Leafing through the SYSLINK manual, you get a nice sense of the commercial side of BBSes, and what issues were pertinent to Sysops of the day (the day being 1986). Mention is made of the SYSLINK “Bash”, attended by six people (and a wild success, according to the manual). These numbers-of-achievement are peppered throughout Syslink’s listed history, with people buying one of the first 50 modems in Rhode Island, or only 40 BBSes running in Rhode Island in 1986. I can’t back up too many of these numbers, or dispute them.
Notably, the manual insists that the SYSLINK software is not for a BBS but for an ITE, or Information Transfer Exchange, a location where “information is transferred to, from and through”. This term does not catch on, but in the time this manual is written, the field is wide open to call things whatever you want. There’s also an excellent listing of possible uses for an ITE, ranging from small businesses and schools through to radio stations and “personal use”. The product defines itself, and then provides its own relevancy.
And it’s definitely notable that this is a product, with well-laid-out manual and extensive documentation; there are very few commercial BBS products in 1986, and certainly not that many in multiple revisions and being sold. PC-BOARD was relatively new, TBBS was in effect, and a number of other products dotted the landscape, but the vast majority are freeware or shareware.
I appreciate being sent these artifacts; people who consider themselves students of this era always work better from primary materials, and there’s a lot of good stuff in this one.
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I wish I could hold a party with five other people and make it a wild success. There’d probably need to be a whole lot of alcohol involved.
I was saddened to hear that Chicago Syslink had shut down. For quite a few years, I served as assistant sysop for the BBS and a member od CACHE. Alas the advent of the internet slowly closed several BBS’s. i know a few people who still run BBS software on their PC’s but mainly as a substitute for services like “GoToMyPC” and such. Of George Maytaszek, I can say that he was a great Sysop and remains one of my best friends.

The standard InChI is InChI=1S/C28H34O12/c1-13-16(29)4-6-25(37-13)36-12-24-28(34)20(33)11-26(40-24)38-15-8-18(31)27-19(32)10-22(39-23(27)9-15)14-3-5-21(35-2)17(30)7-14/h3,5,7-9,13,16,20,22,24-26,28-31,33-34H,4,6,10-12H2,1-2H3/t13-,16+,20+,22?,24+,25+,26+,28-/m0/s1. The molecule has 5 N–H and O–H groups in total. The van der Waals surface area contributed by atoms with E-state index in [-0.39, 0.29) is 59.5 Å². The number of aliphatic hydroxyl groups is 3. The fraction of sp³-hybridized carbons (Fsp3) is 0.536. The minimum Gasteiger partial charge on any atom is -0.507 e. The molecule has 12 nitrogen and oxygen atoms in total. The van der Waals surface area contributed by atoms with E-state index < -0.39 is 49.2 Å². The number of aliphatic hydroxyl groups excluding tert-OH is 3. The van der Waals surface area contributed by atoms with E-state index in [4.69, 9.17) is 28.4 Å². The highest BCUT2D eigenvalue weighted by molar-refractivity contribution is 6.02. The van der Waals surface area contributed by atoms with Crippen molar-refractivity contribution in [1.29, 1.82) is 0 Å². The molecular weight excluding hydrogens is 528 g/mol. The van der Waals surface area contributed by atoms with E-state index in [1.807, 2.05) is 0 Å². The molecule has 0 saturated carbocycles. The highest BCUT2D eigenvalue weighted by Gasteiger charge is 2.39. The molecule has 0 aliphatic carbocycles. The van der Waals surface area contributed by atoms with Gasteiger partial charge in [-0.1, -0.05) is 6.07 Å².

I was probably one of the six people, and, no, there was no alcohol. It was, however, a pretty exciting time. There was a sense that the BBS was a pioneering idea that would change the world. It did. So many things evolved from that concept of using computers to connect people together. Web sites, internet forums, social networking sites are all are refinements of that fundamental idea. I was the author and Sysop of ICOMM, one of the first BBS’ to appear in RI after Don Lambert’s SYSLINK.
Don Lambert of SYSLINK brought a (TRS-80 Model II?) to a “NorthEastern 99ers” TI-99/4(A) user group at the LeFoyer Club in Pawtucket, RI. He demonstrated running a BBS and how terminals worked. While it was odd seeing another company’s system at the TI Users Group meeting, it was fascinating to see how this technology worked. I used to call SYSLINK but only rarely – it was an in-state toll call and very expensive, especially at 300 baud.
Hi, What a delight to read about myself and something I did back in early 1981/82. I had the crude beginnings of an internet (not real time) with email and “filemail”. Syslink was run on a TRS-80 model III (which I recently deep-sixed due to divorce). I developed the extensive add-ons to the Microsoft basic language to support the BBS and multiple users. Had several Syslink BBS’s running including Chicago, Massachusetts, and Virginia. The idea would have taken off if I had developed it on an IBM PC, but the TRS-80 was on its way out. Any comments, please send to my email at firstname.lastname@example.org. Thank you! Don Lambert